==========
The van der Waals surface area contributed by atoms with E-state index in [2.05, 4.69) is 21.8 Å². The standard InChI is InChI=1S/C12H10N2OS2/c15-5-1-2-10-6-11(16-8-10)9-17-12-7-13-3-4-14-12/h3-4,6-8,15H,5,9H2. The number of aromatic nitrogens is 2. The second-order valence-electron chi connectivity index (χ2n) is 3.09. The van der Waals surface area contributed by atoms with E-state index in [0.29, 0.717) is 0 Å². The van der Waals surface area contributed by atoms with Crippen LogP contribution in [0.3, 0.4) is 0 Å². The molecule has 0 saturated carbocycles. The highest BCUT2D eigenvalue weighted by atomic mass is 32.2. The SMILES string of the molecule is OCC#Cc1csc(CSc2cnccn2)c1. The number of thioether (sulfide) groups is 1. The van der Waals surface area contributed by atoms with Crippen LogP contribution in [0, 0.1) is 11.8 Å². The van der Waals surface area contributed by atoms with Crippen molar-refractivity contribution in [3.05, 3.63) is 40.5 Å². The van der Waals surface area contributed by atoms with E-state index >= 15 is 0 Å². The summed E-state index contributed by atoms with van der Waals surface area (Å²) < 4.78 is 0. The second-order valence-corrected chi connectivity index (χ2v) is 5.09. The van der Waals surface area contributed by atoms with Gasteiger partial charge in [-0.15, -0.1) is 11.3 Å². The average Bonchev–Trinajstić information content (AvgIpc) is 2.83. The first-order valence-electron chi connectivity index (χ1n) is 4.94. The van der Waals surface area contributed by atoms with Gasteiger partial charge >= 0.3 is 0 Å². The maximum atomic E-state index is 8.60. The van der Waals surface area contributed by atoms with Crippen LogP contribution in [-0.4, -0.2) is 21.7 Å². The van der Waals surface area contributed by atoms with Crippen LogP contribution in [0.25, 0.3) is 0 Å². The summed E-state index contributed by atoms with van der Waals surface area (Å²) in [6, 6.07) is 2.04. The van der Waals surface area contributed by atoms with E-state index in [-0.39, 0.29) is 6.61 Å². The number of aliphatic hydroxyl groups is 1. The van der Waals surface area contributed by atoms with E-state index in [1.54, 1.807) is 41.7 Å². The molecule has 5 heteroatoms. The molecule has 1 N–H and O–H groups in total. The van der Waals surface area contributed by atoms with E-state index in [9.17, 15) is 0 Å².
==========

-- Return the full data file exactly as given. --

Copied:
The van der Waals surface area contributed by atoms with E-state index in [2.05, 4.69) is 21.8 Å². The standard InChI is InChI=1S/C12H10N2OS2/c15-5-1-2-10-6-11(16-8-10)9-17-12-7-13-3-4-14-12/h3-4,6-8,15H,5,9H2. The number of aromatic nitrogens is 2. The second-order valence-electron chi connectivity index (χ2n) is 3.09. The van der Waals surface area contributed by atoms with E-state index in [0.29, 0.717) is 0 Å². The van der Waals surface area contributed by atoms with Crippen LogP contribution in [0.3, 0.4) is 0 Å². The molecule has 0 saturated carbocycles. The highest BCUT2D eigenvalue weighted by atomic mass is 32.2. The SMILES string of the molecule is OCC#Cc1csc(CSc2cnccn2)c1. The number of thioether (sulfide) groups is 1. The van der Waals surface area contributed by atoms with Crippen LogP contribution in [0, 0.1) is 11.8 Å². The van der Waals surface area contributed by atoms with Crippen molar-refractivity contribution in [3.05, 3.63) is 40.5 Å². The van der Waals surface area contributed by atoms with E-state index >= 15 is 0 Å². The summed E-state index contributed by atoms with van der Waals surface area (Å²) < 4.78 is 0. The second-order valence-corrected chi connectivity index (χ2v) is 5.09. The van der Waals surface area contributed by atoms with Gasteiger partial charge in [-0.15, -0.1) is 11.3 Å². The average Bonchev–Trinajstić information content (AvgIpc) is 2.83. The first-order valence-electron chi connectivity index (χ1n) is 4.94. The van der Waals surface area contributed by atoms with Gasteiger partial charge >= 0.3 is 0 Å². The maximum atomic E-state index is 8.60. The van der Waals surface area contributed by atoms with Crippen LogP contribution in [-0.4, -0.2) is 21.7 Å². The van der Waals surface area contributed by atoms with Crippen LogP contribution in [0.25, 0.3) is 0 Å². The summed E-state index contributed by atoms with van der Waals surface area (Å²) in [6, 6.07) is 2.04. The van der Waals surface area contributed by atoms with E-state index in [-0.39, 0.29) is 6.61 Å². The number of aliphatic hydroxyl groups is 1. The van der Waals surface area contributed by atoms with E-state index in [1.54, 1.807) is 41.7 Å². The molecule has 5 heteroatoms. The molecule has 1 N–H and O–H groups in total. The van der Waals surface area contributed by atoms with E-state index in [9.17, 15) is 0 Å².